First Indian Motorcycle built in 1912
1912 Indian 61ci Board Track Racer
Engine no. 70D0001
There being no purpose-built motorcycle racetracks in the sport's pioneering years, the first competitive events were held on existing velodromes built for cycle racing. Indian's co-founders George M Hendee and Carl Oscar Hedstrom had both been successful racing cyclists in their day and so were well aware of the valuable publicity to be gained from racetrack successes. Indeed, Hedstrom's interest in motorcycles had been kindled when he built a motorized pacer for use on cycle racing tracks, and Hendee's favorable impressions of this machine had brought the two men together. Indian was soon profiting from its products' competition successes, to such an extent that the firm was overwhelmed with orders and had to turn for assistance to the Aurora Automatic Machinery Company, of Aurora, Illinois, which from October 1902 was contracted to build the Hedstrom-designed engines under license.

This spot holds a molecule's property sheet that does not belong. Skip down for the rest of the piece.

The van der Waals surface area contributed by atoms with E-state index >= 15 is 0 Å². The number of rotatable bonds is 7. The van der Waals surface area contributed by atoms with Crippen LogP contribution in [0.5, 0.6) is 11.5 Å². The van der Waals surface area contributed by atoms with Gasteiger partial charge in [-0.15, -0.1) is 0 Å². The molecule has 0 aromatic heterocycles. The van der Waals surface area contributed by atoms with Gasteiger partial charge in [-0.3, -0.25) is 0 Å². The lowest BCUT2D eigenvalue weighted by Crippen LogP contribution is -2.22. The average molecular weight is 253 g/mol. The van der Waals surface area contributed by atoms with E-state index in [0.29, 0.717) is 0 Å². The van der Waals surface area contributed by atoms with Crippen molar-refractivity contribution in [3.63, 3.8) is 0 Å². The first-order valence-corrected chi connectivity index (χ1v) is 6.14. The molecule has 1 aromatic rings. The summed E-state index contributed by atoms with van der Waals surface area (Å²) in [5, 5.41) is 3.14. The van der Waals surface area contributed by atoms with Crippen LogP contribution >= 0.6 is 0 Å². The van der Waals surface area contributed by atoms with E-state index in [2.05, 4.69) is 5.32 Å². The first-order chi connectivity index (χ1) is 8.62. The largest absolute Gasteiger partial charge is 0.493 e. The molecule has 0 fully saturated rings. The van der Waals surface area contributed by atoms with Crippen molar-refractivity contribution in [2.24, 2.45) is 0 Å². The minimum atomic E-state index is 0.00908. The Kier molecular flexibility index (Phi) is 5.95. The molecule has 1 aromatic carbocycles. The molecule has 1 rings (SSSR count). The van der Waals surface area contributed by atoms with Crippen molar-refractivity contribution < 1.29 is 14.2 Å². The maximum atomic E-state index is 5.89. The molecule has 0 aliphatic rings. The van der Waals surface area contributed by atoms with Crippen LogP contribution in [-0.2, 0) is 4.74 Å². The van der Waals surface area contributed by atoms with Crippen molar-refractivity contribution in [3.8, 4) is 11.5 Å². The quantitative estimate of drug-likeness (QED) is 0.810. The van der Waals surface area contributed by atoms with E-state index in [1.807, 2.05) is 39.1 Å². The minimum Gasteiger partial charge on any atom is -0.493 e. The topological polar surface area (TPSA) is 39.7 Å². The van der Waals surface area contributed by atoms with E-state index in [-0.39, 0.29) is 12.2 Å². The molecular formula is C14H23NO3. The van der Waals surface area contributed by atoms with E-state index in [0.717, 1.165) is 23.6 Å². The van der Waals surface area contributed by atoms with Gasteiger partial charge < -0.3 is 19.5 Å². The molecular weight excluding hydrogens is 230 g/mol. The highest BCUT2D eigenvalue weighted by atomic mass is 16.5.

At first, Indian motorcycles used in competition were modified road models, and not until 1908 did the Springfield company offer a purpose-built racing motorcycle for sale. The following year Messrs Hedstrom and Hendee opened their own home-town, pine-board motordrome in Springfield, thus providing Indian with its own test track and works rider 'Jake' DeRosier - one of motorcycle sport's first superstars - with a stage to showcase his immense talent.
The very first motorcycle to leave the Springfield factory in 1912, this Indian board-tracker was raced originally in the Mount Rainier area of Washington State. The motorcycle sports a 1911 top-end with more efficient exhaust flow from the front cylinder and is presented in complete, unrestored and original condition.
US$ 70,000 - 90,000
£46,000 - 59,000
54,000 - 70,000
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